Pure of heart and therefore hungry, All night long you have sung in vain -- Oh, this final broken indrawn breath Among the green indifferent trees! Yes, I have gone like a piece of driftwood, I have let my garden fill with weeds.... I bless you for your true advice To live as pure a life as yours.
So tender, so tender, the grasses on the plain, in one year, to wither, then flourish. Wild fire cannot burn them away. Spring breezes breath, they spring again. Their distant fragrance on the ancient way, Their sunlit emerald greens the ruined walls. Seeing you off again, dear friend. Sighing, sighing, full of partings pain.
A year ago my boat, homeward bound, moored at Yen-ling - I was kept awake all night by the rain beating against the sails. Last night the rain fell on the thatched roof of my house. I dreamed of the sound of rain beating against the sails.
There is an old saying: The bamboo shadow cannot dust off the steps. The sun penetrates the pond leaving no trace on the water. Our Scholar says : Though the stream flows swiftly by, the scene is forever still. While the flowers are wilting rapidly, my mind is cool. Treats things this way and how at ease I would be.
Snow besieges my plank door I crowd the stove at night although this form exists it seems as if it doesn’t I have no idea where the months have gone every time I turn around another year on earth is over
When the Great Tao (Way or Method) ceased to be observed, benevolence and righteousness came into vogue. (Then) appeared wisdom and shrewdness, and there ensued great hypocrisy.
When harmony no longer prevailed throughout the six kinships, filial sons found their manifestation; when the states and clans fell into disorder, loyal ministers appeared.
A bright moon rising over the sea, Shores apart, watching the same Is someone dear to me. I loath this endless night; And could not sleep but think of thee. In this full moon light, Who cares for candlelight? Stepping out I don my gown, And feel dew on the ground. I wish to offer you moonlight in a handful, But, to my real shame, ‘tis impossible. Retiring to my bed, it seems, I might find happier days in dreams.
Do you remember how when we were young we soared. Now, we're old and hobble around on foot. Then, we were so full of ideas and bold We even put water in the clouds. Now we poke at the snow with our walking sticks, And worry about frost and wind. Well... you're famous now. Your literary works are widely known. Your reputation has reached all the way to the Palace. The king, I understand, is quite impressed. Now, living in the mountains meets all my wishes. I can boast about having known you "then"... So send me a letter to prove it - and don't forget To include some of your poignant verse.
The migrant songbird on the bough wet with dew brings tears to my eyes with her melodious trills— this fresh downpour rewetting the stains of older spills; another spring gone, and still no word from you ...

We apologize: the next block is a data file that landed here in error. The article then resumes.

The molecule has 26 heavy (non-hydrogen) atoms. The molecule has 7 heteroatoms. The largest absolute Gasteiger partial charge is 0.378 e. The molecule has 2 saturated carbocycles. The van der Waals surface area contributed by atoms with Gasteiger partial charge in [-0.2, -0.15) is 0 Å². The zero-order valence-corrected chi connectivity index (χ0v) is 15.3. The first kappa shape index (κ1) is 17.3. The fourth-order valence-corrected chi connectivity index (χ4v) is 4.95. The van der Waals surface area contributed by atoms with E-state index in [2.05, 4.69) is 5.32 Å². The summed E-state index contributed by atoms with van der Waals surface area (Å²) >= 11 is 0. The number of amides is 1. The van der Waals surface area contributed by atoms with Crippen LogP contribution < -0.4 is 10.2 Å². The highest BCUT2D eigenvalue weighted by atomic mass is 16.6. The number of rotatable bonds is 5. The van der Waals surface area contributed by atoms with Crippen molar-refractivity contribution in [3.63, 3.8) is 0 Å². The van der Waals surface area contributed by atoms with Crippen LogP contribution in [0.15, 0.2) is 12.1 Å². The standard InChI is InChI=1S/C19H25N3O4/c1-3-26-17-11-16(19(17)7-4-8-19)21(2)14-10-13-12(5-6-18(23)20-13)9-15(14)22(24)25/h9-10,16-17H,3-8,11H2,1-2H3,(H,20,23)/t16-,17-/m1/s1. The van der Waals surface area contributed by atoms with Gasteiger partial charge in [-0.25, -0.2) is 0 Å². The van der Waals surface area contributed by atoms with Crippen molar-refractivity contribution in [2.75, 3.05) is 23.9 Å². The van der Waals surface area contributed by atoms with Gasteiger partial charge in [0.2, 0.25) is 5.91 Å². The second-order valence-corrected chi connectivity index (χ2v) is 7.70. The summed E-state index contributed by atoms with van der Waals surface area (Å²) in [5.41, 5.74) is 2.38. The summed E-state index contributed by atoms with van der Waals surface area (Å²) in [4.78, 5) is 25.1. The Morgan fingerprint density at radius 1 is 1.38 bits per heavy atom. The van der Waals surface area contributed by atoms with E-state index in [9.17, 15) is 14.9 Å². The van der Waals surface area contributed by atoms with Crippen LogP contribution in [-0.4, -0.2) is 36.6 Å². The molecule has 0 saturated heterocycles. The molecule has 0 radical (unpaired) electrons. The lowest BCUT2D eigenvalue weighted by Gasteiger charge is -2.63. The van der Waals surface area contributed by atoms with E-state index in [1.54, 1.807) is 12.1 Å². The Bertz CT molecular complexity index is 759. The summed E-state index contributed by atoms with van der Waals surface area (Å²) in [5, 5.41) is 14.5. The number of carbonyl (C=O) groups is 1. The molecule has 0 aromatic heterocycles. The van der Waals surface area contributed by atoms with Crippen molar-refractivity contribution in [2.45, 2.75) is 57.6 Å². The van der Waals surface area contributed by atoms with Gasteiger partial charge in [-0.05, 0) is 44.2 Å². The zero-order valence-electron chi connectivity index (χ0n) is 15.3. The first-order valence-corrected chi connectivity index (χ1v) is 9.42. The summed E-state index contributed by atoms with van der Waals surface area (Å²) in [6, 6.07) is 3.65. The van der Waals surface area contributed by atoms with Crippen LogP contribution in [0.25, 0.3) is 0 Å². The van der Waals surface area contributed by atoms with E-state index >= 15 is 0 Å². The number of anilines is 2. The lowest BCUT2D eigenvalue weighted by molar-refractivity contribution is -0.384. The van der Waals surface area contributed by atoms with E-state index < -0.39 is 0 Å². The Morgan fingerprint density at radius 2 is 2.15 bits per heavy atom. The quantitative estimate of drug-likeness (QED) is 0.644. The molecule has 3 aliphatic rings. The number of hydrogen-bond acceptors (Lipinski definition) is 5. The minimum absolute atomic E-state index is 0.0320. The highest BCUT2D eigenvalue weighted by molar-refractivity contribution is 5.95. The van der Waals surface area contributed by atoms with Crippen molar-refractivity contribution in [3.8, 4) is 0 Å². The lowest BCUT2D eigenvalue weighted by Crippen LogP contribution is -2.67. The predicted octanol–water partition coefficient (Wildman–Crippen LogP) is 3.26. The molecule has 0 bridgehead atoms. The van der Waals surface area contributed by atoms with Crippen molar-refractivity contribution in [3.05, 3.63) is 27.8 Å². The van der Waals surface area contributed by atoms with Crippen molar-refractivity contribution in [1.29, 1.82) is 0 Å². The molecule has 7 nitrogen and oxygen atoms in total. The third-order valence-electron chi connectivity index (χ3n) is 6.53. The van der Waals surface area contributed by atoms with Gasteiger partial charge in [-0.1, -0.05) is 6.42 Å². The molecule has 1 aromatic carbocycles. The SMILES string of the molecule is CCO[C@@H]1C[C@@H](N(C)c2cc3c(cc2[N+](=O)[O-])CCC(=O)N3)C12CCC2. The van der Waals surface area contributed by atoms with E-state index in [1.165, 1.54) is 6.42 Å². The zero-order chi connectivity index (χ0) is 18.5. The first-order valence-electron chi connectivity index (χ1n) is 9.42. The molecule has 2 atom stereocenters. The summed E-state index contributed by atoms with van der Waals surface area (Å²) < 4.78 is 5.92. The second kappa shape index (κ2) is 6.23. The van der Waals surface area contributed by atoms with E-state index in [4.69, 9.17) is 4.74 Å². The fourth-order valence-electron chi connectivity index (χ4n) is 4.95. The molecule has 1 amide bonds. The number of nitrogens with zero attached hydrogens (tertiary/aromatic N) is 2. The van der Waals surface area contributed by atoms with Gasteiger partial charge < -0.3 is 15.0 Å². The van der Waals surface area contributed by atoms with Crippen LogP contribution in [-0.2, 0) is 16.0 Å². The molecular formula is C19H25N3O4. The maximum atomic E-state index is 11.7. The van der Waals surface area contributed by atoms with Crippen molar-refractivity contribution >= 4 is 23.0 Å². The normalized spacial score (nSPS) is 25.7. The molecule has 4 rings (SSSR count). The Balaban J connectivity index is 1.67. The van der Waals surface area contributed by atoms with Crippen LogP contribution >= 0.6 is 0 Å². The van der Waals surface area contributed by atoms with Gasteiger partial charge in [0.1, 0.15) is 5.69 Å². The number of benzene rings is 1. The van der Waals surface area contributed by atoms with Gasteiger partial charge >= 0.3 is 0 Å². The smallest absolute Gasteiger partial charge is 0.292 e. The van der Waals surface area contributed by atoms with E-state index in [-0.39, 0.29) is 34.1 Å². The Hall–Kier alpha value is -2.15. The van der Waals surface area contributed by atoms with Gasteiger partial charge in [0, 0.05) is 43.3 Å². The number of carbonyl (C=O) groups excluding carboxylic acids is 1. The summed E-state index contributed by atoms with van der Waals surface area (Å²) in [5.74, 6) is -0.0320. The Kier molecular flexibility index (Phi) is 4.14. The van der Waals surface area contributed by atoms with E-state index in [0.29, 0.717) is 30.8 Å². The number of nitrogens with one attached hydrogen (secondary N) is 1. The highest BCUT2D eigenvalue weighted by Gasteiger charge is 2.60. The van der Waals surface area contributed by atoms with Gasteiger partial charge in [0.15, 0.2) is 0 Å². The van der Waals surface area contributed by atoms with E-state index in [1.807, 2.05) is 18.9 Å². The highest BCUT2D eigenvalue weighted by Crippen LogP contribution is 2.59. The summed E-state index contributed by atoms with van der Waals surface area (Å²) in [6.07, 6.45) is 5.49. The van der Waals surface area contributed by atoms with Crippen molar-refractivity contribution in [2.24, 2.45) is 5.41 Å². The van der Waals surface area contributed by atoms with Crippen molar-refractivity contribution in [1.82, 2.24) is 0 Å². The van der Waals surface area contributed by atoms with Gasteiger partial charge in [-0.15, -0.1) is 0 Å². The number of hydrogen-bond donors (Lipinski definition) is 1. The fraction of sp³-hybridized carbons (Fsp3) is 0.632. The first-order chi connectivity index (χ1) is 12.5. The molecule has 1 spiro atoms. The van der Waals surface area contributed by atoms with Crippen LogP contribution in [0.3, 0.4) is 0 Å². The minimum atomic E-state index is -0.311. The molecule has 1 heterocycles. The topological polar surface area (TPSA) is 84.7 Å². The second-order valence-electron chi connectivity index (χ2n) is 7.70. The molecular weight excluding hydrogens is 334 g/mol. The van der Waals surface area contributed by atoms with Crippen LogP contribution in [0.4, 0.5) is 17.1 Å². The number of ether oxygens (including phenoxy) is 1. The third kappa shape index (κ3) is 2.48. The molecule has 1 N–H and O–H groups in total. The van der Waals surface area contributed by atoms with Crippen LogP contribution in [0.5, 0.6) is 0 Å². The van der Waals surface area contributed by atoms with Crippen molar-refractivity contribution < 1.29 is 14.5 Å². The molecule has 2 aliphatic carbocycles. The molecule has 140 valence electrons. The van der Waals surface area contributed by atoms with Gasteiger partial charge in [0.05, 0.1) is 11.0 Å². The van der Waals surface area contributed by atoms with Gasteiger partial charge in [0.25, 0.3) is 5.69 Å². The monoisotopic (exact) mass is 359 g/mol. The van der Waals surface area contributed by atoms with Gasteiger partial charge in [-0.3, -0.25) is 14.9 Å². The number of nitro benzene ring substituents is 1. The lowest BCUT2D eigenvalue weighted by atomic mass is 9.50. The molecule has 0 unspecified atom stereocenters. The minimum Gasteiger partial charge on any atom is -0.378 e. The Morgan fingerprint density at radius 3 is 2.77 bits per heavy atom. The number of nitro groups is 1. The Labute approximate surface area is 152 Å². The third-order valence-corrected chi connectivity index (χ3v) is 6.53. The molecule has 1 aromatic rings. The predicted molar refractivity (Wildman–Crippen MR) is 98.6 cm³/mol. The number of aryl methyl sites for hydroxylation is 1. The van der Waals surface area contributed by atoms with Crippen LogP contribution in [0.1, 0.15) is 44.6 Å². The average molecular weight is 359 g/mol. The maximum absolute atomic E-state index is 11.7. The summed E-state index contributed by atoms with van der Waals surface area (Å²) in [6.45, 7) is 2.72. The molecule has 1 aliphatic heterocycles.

Alone at Night at My Monastic Residence: To Secretary Ts’u
The recluse is in bed but not asleep leaves are falling in flurries a cold rain makes the late night darker fireflies are gone from the tower the blue flames of dawn are no help I still suffer from a thin summer robe I didn’t realize the year was so lateor living apart was so lonely
This morning I dreamed I followed Widely spaced bells, ringing in the wind, And climbed through mists to rosy clouds. I realized my destined affinity With An Ch'i-sheng the ancient sage. I met unexpectedly O Lu-hua The heavenly maiden.
Together we saw lotus roots as big as boats. Together we ate jujubes as huge as melons. We were the guests of those on swaying lotus seats. They spoke in splendid language, Full of subtle meanings. The argued with sharp words over paradoxes. We drank tea brewed on living fire.
Although this might not help the Emperor to govern, It is endless happiness. The life of men could be like this.
Why did I have to return to my former home, Wake up, dress, sit in meditation. Cover my ears to shut out the disgusting racket. My heart knows I can never see my dream come true. At least I can remember That world and sigh.
Chuang Tzu in dream became a butterfly, And the butterfly became Chuang Tzu at waking. Which was the real—the butterfly or the man ? Who can tell the end of the endless changes of things? The water that flows into the depth of the distant sea Returns anon to the shallows of a transparent stream. The man, raising melons outside the green gate of the city, Was once the Prince of the East Hill. So must rank and riches vanish. You know it, still you toil and toil,—what for?
Through the bright day up the mountain, we scan the sky for a war-torch; At yellow dusk we water our horses in the boundaryriver; And when the throb of watch-drums hangs in the sandy wind, We hear the guitar of the Chinese Princess telling her endless woe.... Three thousand miles without a town, nothing but camps, Till the heavy sky joins the wide desert in snow. With their plaintive calls, barbarian wildgeese fly from night to night, And children of the Tartars have many tears to shed; But we hear that the Jade Pass is still under siege, And soon we stake our lives upon our light warchariots. Each year we bury in the desert bones unnumbered, Yet we only watch for grape-vines coming into China.